D.J. Machale  --  The Merchant of Death
  • …was a urologist for his urine, a lymphologist for his lymph, an endocrinologist for his endocrines, a psychologist for his psyche, a dermatologist for his derma; there was a pathologist for his pathos, a cystologist for his cysts, and a bald and pedantic cetologist from the zoology department at Harvard who had been shanghaied ruthlessly into the Medical Corps by a faulty anode in an I.B.M. machine and spent his sessions with the dying colonel trying to discuss Moby Dick with him.
    Joseph Heller  --  Catch-22
  • They’d loaded the boat with coolers of food and beer, sunscreen, towels and hats, tubs of ice, and enough fishing gear to hook anything that might happen to cross the stern, including Moby Dick, Orca, and Jaws himself.
    Nicholas Sparks  --  The Guardian
  • He knew the entire first chapter of Moby-Dick by heart.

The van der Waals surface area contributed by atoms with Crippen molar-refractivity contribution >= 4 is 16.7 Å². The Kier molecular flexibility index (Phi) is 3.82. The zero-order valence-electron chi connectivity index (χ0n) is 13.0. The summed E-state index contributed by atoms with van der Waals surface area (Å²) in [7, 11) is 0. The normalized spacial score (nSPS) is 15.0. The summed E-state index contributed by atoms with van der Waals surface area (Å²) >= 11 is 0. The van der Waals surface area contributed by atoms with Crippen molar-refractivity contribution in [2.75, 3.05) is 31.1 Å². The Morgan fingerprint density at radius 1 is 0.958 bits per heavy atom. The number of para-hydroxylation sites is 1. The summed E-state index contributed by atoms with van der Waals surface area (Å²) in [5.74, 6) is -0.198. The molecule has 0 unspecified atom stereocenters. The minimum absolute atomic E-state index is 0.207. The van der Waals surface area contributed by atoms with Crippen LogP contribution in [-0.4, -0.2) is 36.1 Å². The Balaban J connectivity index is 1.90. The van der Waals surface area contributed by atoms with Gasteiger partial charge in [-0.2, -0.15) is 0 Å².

Jodi Picoult  --  Change of Heart
  • Of Moby Dick he had never heard.
    Thomas Wolfe  --  Look Homeward, Angel
  • Within two minutes, I’d say, I was garbed all in the color of Moby Dick and vanilla ice cream.
    Roger Zelazny  --  Nine Princes in Amber
  • Like in Moby Dick?
    Robert Ludlum  --  The Bourne Ultimatum
  • Like in Moby Dick?
    Neal Stephenson  --  Snow Crash
  • Moby-Dick.
    John Green  --  Looking for Alaska
  • Herman Melville, Moby-Dick Max read the note several times before folding the paper again, careful to keep its original crease.
    Henry H. Neff  --  The Hound of Rowan
  • I kept Moby Dick on the desk and Whitman in my lap, but even being in English class couldn’t help.
    John Green  --  Paper Towns
  • MOBY DICK; OR THE WHALE by Herman Melville ETYMOLOGY.
    Herman Melville  --  Moby Dick